Alfonso Santoyo- Financial Secretary/ Treasurer
Betting on SWA - firstname.lastname@example.org
On April 6, 2015, Southwest Airlines filed their annual proxy statement which included executive compensation at the airline. Chief Executive Officer Gary Kelly received some good news as he saw his stock award bonus rise 33% to roughly $3M, his non-stock incentives rise 20% to over $900K, and his annual bonus rise 11% to about $225K. His compensation package totals over $5M, a 24% increase over the last year. Well deserved, I say! After all, Mr. Kelly is the chief executive officer of the largest domestic carrier whose stock has risen over 125% in the last year, and over 240% since we started negotiations in 2011. Operating revenues have risen steadily over the last few years and the company posted over $1.4B in profit, doubling last year’s haul. Bravo!
For those unfamiliar with executive compensation, the board of directors decides to award a base salary and supplements executive pay with what they call “short-term incentives” or yearly bonuses. Bonuses are based on many factors including, but not limited to, operating revenue targets, ROIC, and even employee morale. The top executives at Southwest Airlines can make up to 150% of their base salary according to these metrics. COO Mike Van de Ven and CFO Tammy Romo have similarly structured agreements. They win big because they bet on Southwest.
Out of curiosity, what if a topped-out ramp agent entered the airline industry casino and bet on Southwest as well? Following the same betting strategy with the same payoffs, let’s see what his compensation package would look like after putting his chips on Southwest. Let it roll! Baby needs a new pair of shoes. If his base salary is $54k, his stock award bonus would be $240k, non-stock incentives would be $72k, and his annual bonus would be $18K, bringing his total compensation package to a whopping $384k. Not bad considering we haven’t included deferred compensation, profit-sharing, and other trickles of money.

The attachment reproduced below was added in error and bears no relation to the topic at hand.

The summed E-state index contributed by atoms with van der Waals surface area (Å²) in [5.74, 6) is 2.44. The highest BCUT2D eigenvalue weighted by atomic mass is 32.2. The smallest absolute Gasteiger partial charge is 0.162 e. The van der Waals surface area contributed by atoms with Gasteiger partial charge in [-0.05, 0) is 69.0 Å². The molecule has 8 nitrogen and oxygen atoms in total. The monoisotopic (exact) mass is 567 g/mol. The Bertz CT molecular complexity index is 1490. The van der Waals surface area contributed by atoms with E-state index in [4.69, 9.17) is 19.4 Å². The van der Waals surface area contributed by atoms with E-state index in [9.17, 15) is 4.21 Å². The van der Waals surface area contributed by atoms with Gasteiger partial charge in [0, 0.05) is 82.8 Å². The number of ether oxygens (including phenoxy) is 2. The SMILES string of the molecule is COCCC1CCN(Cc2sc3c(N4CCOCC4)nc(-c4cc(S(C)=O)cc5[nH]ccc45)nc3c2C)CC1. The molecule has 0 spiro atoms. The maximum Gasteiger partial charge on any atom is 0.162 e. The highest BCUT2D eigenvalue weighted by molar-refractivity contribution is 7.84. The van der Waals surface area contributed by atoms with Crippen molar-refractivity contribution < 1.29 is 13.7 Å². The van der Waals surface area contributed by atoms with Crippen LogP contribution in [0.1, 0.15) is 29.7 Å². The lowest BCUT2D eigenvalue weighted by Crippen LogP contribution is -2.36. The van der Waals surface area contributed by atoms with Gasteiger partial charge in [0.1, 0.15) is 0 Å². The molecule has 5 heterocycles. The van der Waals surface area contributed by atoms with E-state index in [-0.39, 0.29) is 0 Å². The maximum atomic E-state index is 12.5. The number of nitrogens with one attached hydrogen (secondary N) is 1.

A ramp agent could do well for himself betting on Southwest. Over 40 years of profitability tells me he’s much more likely to win than to lose. Expected value of each bet seems to rise, so what’s the big deal if he has a bad hand every so often? Even if he loses, he still gets his base salary. Now that’s a win-win! All arrows point to him taking the plunge with the intrepid and risk-loving executives. After all, he’s on their team working towards the same goals. Everyone’s interests are aligned and cooperation is paramount to the success of the airline.
The truth is our interests are not aligned. One of the metrics used to calculate executive pay is labor cost. Executive pay rises as your pay remains stagnant, a negative correlation. That’s a bit of a buzzkill, but at least you can still bet on Southwest and rake in the dough with bonuses. Wrong, again. The casino where you make your bets is not the same casino where executives place theirs. You have to bet at their casino: they are the house. Between the years 2006-2007, TWU Local 555 lost a ten year bet. The house won. Now the house is asking you to bet on them again, except the game is just as hard, but the payoffs are significantly less. I don’t begrudge Mr. Kelly for what he makes but offer the same relative payoffs for making the same bets.
Here’s a bet you can make: bet on yourselves. In these negotiations, know your worth and don’t settle for less. Bet on your brothers and sisters to stand firm in negotiations. Bet on your resolve to get a fair and equitable contract. Bet on the idea that the many can overcome the few, and that your hard work will be rewarded. Southwest has posted over $3B in profit since we began negotiations in 2011. That’s a winning hand. We are one union with over 10,000 chips. We’re all in.